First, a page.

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We love pensions and the difference they make to people’s lives.
Understanding how your pension works might seem complicated and intimidating. Especially when you consider that any decisions you make now, might affect your income for many years in the future. So it’s natural that you might consider seeking guidance and/or advice to help you make the right decisions.
‘Pension pot’ refers to a type of pension you build up with pension contributions you and/or your employer make. You’ll have one if you have a ‘defined contribution’ pension which includes workplace, personal and stakeholder pension schemes.
Although there are different types of pension schemes available, they all have the same aim – to help you save money and provide you with an income when you’re older.
What type of pension do I have?
- The State Pension
- Defined benefit pensions, and
- Defined contribution pensions
Most people get some State Pension. It’s paid by the government and is a secure income for life which increases by at least the rate of inflation each year.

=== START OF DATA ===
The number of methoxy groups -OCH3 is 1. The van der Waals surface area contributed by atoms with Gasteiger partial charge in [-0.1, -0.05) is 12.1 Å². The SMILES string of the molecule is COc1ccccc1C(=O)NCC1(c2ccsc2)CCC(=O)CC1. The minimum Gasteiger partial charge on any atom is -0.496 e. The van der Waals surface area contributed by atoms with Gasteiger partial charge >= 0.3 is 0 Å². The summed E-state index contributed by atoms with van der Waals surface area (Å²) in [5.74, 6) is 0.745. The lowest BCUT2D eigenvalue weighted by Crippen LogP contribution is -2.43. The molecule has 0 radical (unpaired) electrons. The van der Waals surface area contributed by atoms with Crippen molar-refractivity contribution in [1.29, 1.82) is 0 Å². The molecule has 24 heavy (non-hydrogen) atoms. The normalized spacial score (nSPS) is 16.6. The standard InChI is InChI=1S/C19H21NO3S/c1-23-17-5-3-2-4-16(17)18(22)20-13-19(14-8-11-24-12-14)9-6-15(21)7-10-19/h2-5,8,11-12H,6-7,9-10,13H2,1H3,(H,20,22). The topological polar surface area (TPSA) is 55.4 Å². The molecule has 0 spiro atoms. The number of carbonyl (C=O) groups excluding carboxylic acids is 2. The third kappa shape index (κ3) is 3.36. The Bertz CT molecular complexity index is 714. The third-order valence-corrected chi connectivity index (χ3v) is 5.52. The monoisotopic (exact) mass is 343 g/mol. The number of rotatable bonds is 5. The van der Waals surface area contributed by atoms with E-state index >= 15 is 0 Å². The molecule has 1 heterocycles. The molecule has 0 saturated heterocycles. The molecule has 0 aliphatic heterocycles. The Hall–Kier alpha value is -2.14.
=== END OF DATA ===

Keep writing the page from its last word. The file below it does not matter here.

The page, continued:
You build up your entitlement to the State Pension by making National Insurance contributions during your working life.
In some cases you can do this even when you’re not working, such as when you’re bringing up children or claiming certain benefits.
You’re most likely to have a defined benefit (DB) pension if you work in the public sector or for a large company.
This is a salary-related pension which pays out a secure income for life and increases each year.
The pension you get is based on how long you’ve been a part of the scheme and how much you earn.
You might have a final salary type scheme where your pension is based on your pay when you retire or leave the scheme.
Alternatively you might have a career-average pension where your pension is based on the average of your pay while you were a member of the scheme.
With this type of scheme you build up a pension pot which you can draw a retirement income from.
The amount that builds up depends on:
The level of charges you pay
How well your investment performs, and
How much you and your employer (if you are employed) pay into the scheme
Defined contribution (DC) pensions include workplace, personal and stakeholder pension schemes.
The value of an investment and income from it can go down as well as up.